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This is seriously tricky to get into, there are not just one but three critical points which all require serious concentration on pilotage, if you take the east side of Carna. Ignore the chartplotter and follow the Sailing Directions I reckon, and best at low water neaps when you can see most but not all the dangers and it is not too shallow. The first time, I managed to avoid the rock at the south end of Caol Charna on the way in, and so pleased was I with myself that I then hit it on the way out — hubris before nemesis. My co-owner had done exactly the same some years earlier so I felt OK about it. I have never attempted west of Carna which is said to be even trickier.
This area is remarkably remote but even so there are some houses scattered around the innermost section of the loch, plus some small boats on moorings. Once over 100 people lived round here, now almost none.
There are tracks along each side of the loch, good for walking. On the south side you come to the Barr River, and if you follow the track a short way upstream you will find the abandoned village of Barr. On the north side there is a most attractive mostly 19th century big house — Rahoy — with a wonderful metal sculpture of a stag by the waterside, by Helen Denerley. You can rent the house, sleeps 15, £3-4000 per week.
A bit further along the small road to the south, past some very undistinguished holiday cottages, on a small knoll covered with oak trees, just before a house called Carnliath and a sign 'to the office' you will find a very rustic broken down chambered cairn. No signs, no excavation, rather magical, sitting there for a few thousand years. Moss-covered stones. Do not be intimidated by being told to go away, which has happened here, in Scotland you have freedom to roam as long as you do not wander into someone's garden, cause any damage, or get too close to a private house.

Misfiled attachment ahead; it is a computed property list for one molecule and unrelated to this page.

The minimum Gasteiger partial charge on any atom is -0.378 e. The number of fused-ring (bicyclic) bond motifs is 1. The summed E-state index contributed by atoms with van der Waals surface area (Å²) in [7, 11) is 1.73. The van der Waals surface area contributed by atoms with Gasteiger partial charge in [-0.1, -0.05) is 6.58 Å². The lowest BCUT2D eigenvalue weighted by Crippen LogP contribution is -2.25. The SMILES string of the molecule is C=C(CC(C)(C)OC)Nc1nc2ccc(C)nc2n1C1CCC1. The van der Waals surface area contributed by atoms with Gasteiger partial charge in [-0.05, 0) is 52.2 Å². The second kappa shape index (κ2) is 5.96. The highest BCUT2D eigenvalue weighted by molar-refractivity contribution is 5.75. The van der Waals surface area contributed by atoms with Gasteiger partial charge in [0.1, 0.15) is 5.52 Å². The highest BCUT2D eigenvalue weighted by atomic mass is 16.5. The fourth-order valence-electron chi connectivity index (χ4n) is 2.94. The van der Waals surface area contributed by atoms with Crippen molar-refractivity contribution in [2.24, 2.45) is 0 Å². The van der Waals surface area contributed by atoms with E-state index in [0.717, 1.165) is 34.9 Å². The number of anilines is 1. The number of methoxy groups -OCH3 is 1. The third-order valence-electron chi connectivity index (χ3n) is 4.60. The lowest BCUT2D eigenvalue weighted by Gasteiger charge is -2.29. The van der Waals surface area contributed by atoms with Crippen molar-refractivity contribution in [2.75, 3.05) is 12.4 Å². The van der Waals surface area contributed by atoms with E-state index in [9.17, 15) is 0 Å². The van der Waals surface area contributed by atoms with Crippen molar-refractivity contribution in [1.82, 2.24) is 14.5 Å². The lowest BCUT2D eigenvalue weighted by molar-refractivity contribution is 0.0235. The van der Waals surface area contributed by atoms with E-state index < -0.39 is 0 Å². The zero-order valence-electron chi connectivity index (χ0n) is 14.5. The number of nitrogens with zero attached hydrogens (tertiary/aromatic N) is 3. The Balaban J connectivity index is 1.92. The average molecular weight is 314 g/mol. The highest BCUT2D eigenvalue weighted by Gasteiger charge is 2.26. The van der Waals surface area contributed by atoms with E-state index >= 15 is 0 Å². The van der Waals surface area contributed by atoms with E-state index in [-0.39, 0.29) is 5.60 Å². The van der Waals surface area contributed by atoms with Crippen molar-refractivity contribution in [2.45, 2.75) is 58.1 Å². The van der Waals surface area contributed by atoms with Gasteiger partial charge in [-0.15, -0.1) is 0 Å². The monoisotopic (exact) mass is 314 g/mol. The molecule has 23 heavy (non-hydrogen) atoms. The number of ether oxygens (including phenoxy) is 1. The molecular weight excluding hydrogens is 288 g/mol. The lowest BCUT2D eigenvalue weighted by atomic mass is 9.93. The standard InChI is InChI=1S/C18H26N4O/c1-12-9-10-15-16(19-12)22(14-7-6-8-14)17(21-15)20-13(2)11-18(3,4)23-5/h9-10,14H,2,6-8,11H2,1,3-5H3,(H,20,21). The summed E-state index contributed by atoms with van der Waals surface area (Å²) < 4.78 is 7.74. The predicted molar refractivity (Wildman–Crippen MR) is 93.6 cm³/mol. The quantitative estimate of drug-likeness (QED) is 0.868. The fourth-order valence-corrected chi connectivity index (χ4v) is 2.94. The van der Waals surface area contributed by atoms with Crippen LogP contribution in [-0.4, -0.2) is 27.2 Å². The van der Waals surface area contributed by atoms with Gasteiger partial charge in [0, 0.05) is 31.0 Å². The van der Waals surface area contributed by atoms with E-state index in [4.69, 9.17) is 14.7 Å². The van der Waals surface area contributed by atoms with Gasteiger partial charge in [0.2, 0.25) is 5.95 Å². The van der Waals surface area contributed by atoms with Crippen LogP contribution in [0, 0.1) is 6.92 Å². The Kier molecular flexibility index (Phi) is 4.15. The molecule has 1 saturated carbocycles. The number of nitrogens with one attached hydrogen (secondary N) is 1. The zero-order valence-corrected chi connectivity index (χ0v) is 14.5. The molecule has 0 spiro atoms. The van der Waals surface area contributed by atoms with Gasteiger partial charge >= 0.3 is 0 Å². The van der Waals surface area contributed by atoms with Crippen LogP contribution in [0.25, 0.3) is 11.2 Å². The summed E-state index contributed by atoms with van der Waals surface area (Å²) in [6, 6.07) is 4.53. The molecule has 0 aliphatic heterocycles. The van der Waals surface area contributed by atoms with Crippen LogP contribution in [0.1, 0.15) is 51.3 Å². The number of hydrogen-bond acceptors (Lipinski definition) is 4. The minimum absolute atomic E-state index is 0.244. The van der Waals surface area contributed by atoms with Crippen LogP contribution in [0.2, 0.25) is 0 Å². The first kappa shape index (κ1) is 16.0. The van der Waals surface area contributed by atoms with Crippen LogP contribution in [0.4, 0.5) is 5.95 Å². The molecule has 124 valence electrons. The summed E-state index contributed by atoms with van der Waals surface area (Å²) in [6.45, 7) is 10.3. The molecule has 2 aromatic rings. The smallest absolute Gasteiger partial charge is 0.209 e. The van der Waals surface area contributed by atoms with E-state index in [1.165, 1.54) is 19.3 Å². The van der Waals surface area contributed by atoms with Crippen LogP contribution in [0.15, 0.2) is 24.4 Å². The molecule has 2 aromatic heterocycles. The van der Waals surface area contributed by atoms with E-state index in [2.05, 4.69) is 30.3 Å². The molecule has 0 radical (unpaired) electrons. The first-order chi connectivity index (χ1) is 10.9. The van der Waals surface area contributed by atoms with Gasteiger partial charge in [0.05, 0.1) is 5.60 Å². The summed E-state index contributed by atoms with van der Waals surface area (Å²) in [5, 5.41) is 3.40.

Serpulids, tube-like shells containing colonies of red and orange worms forming coral-like reefs, were found in the upper basin of the loch in about 10ft of water in 2006. There are very few other places in the world where you can find them, one of which is Loch Creran. Fortunately hardly any boats come here to anchor and the beasties are not in a normal anchoring area anyway. So presumably the reefs will remain more or less undisturbed. Unfortunately, in 2015, silly attempts were made to close off the whole loch to yachtsman instead of designating a few areas for anchoring as in Loch Creran — not good. Thankfully resisted successfully.
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The chambered cairn
The metal stag at Rahoy